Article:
I try to take in as many new experiences as I can. In the words of that great poet, Marshall Mathers, “You only get one shot, do not miss your chance to blow,” so why not apply that philosophy to your daily life on some level. From June until September of each year in Wadsworth, Illinois, you can visit Tempel Farm. Every weekend during this time period, Tempel Farms takes you on a journey through history and tells the story of the Lipizzan horse.
Lipizzans are survivors. These highly sought after horses have traveled lands near and far, enduring the wars of men. The breed was saved by General Patton during World War II and made its debut in America in 1958. They were originally trained for the enjoyment of Kings and
Queens. Starting out as feisty brown foals that will eventually lighten with age until they are white mares. As they develop, they will learn movement on straight lines, changing of direction, and change of tempo. They will also master walk, trot, and canter for shows and competition.
Sitting in the bleachers, I observed young families and couples of all ages soaking up the festivities. Tempel Farm allows for outside food, so it is a great opportunity to picnic on the lawn as you watch the show and enjoy a glass of wine. This type of horsemanship is still performed in our modern Olympic times, with horses competing in activities from leaps to traveling in different formations. Riders perform in traditionally vibrant coats and vest, while tipping their hat to the crowd when entering or leaving the performance area.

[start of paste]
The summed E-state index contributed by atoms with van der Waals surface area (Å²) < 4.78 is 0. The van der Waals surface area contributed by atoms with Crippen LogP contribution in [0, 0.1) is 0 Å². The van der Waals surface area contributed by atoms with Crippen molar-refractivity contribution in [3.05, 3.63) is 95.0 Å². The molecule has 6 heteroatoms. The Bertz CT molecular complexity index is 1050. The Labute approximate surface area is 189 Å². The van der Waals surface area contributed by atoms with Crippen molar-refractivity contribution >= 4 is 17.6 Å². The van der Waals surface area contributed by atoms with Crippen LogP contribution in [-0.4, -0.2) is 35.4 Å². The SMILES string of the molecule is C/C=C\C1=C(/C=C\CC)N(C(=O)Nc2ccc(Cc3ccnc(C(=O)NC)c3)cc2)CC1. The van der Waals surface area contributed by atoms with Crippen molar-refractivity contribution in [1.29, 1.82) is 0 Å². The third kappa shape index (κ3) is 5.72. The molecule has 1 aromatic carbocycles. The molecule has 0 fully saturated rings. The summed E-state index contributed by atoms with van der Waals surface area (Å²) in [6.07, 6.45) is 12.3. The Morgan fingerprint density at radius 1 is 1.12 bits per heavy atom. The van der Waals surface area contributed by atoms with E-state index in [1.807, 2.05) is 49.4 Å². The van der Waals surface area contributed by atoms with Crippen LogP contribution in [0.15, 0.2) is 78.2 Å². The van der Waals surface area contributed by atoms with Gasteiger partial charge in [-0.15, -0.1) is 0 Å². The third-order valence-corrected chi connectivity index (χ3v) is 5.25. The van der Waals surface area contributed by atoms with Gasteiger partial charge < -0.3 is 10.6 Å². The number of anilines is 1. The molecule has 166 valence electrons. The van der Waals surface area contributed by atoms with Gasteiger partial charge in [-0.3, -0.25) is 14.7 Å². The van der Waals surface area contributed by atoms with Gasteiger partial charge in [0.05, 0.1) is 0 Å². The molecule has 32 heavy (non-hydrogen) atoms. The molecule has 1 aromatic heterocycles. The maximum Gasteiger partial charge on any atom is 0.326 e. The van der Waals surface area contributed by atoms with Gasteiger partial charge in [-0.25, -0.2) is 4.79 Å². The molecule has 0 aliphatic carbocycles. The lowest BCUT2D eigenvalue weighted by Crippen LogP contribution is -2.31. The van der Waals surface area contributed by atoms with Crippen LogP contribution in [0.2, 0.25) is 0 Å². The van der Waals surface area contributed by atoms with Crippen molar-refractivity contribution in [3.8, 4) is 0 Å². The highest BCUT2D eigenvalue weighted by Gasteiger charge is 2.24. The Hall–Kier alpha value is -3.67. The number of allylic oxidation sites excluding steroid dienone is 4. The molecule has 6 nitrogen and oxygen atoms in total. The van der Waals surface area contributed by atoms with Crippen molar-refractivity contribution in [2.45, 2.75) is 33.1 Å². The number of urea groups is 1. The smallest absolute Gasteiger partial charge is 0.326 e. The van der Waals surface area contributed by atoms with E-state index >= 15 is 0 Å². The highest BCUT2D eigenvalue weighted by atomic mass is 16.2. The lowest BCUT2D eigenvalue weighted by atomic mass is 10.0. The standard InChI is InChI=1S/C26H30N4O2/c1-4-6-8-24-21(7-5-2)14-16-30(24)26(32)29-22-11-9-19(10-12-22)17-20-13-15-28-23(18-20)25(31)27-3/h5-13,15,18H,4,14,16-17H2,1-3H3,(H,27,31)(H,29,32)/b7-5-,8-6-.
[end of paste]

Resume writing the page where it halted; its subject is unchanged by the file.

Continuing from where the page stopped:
After the show, guests are allowed to tour the stables and indoor training facility. During winter months, the horses regularly exercise in a large domed open space which is heated. Traveling through the stalls, guests can get up close and personal with many of the horses while staff members answer questions and assist with the general public’s interaction with the horses.
Tempel Farm works on so many levels as a romantic afternoon date or just a new cultural experience. The show is just long enough to remain interesting and offers a lesson in history of a time long ago. I look forward to going back for the 2014 season!